2017 has become the year of marine litter, with various campaigns, studies and reports focusing on the issue as the world seeks to find a solution. The Ellen MacArthur Foundation joined up with the Prince of Wales International Sustainability Unit and American philanthropist Wendy Schmidt recently to launch a $2 million design competition, which is seeking ways to keep plastics packaging out of the environment.
While this competition aims to improve the environment, US President Donald Trump met widespread international condemnation recently for withdrawing the US from the 2015 Paris climate agreement. US recycled PET producer CarbonLITE voiced its opposition to his decision, and encouraged the industry to continue taking steps to reduce carbon emissions.
Doing its bit for recycling, Indian firm Manjushree Technopack donned capes featuring printed guidelines on plastics recycling at the TCS World 10K Run in their bid to educate the public about recycling as a way of life.
Meanwhile, UK supermarket Co-op announced plans to have 80 per cent of its own-brand packaging recyclable by 2020. Packaging partner Coveris followed suit by developing a multilayer film with integral sealing capabilities that enables current polyethylene-lined trays to be more easily recycled.
As converter and retailer come together on one hand, two chemical juggernauts look set to link up after Clariant and Huntsman confirmed a ‘merger of equals’. The combined business, to be called HuntsmanClariant, will create a global speciality chemical company with sales of $13.2bn.
In other M&A news, Pregis made a sharp move to secure its fourth acquisition in three years. The company has agreed a deal to buy US-based Sharp Packaging Systems for an undisclosed sum, to expand its portfolio to include a complete line of flexible packaging bagging systems and materials.
German recycling business Reclay Group is to take over Slovenia’s Trans Impeks to expand in Eastern Europe, while United Caps is to buy the caps, closures and handles business of Dewit Plastics, and private equity firm Advent International is to acquire Danish food packaging company Faerch Plast as part of plans to expand into France, Spain and Germany.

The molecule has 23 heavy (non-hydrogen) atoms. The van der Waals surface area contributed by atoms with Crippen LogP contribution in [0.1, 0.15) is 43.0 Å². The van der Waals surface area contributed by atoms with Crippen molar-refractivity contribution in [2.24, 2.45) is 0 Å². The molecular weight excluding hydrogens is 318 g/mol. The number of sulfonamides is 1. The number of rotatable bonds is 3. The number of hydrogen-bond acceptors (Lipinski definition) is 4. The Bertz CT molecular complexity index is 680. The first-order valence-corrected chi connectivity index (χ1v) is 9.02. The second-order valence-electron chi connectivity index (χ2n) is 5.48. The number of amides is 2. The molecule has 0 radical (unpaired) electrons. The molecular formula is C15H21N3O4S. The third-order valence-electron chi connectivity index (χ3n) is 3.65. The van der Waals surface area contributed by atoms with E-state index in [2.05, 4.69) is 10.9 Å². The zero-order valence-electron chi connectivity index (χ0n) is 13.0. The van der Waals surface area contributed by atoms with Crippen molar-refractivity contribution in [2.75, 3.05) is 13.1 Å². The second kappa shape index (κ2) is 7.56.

Meanwhile, plastics packaging and medical devices manufacturer Sanner has acquired Plastina Holding AG, parent company of Jaco SA, based in Kirchheim, Germany, converter Alpla has acquired the West Bend (Wisconsin, USA) bottle manufacturing plant from Gehl Foods, and integrated packaging solutions provider Pro Mach has acquired high-speed labelling systems manufacturer P.E. Labellers.
It is also reported that Jindal Poly Films is negotiating a deal to acquire the European operations of DuPont Teijin Films for $300m.
Aside from its planned merger with Huntsman, Clariant has increased its presence in the Asian market with an investment by its Additives business unit of two fully-owned production facilities in China. And it is not the only company investing in the future this month.
The Wittmann Group is increasing the capacity of its injection-moulding machine manufacturing facility in Kottingbrunn, Austria, with an investment of €15m ($16.7m), flexible packaging and labelling manufacturer Jindal Films Americas is planning a new US plant for polyester films at its Georgia headquarters, and Sepro is starting a three-phase €11m ($12.4m) plan to expand its robotic operations in France and the US.
Elsewhere, pharmaceutical packaging manufacturer Gerresheimer is targeting the Asian market after opening a production facility at Kosamba in India, and US firm Tekni-Plex is making its single largest recent investment with the construction of a $15 million facility in Suzhou, China.
Not so much news in the bioplastics sector this past month, but The European Joint Undertaking on Bio-Based Industries (BBI), which is made up of representatives from the European Union and the bio-based industry, did grant €25 million ($28m) to the PEFerence consortium coordinated by Synvina.
And Novamont of Italy decided to introduce a 40 per cent minimum threshold for bio-based content in all of its MATER-BI bioplastics, which it says will help reduce carbon emissions by an annual equivalent of 75,000 city cars from the streets.
In the shire of Oxford, a recycling mascot called Binbo Baggins is now helping a UK county council to get its recycling message across to the public. The name secured more than a third of the vote in an online competition, narrowly beating off competition from Binny McBinface and Recyclasaurus Rex as the appointed lord of the bins.
Recycling might never become anybody’s hobby (or hobbit) in life but it is something we all should view as an environmental duty. At least, that’s what the council hopes to get across in its message.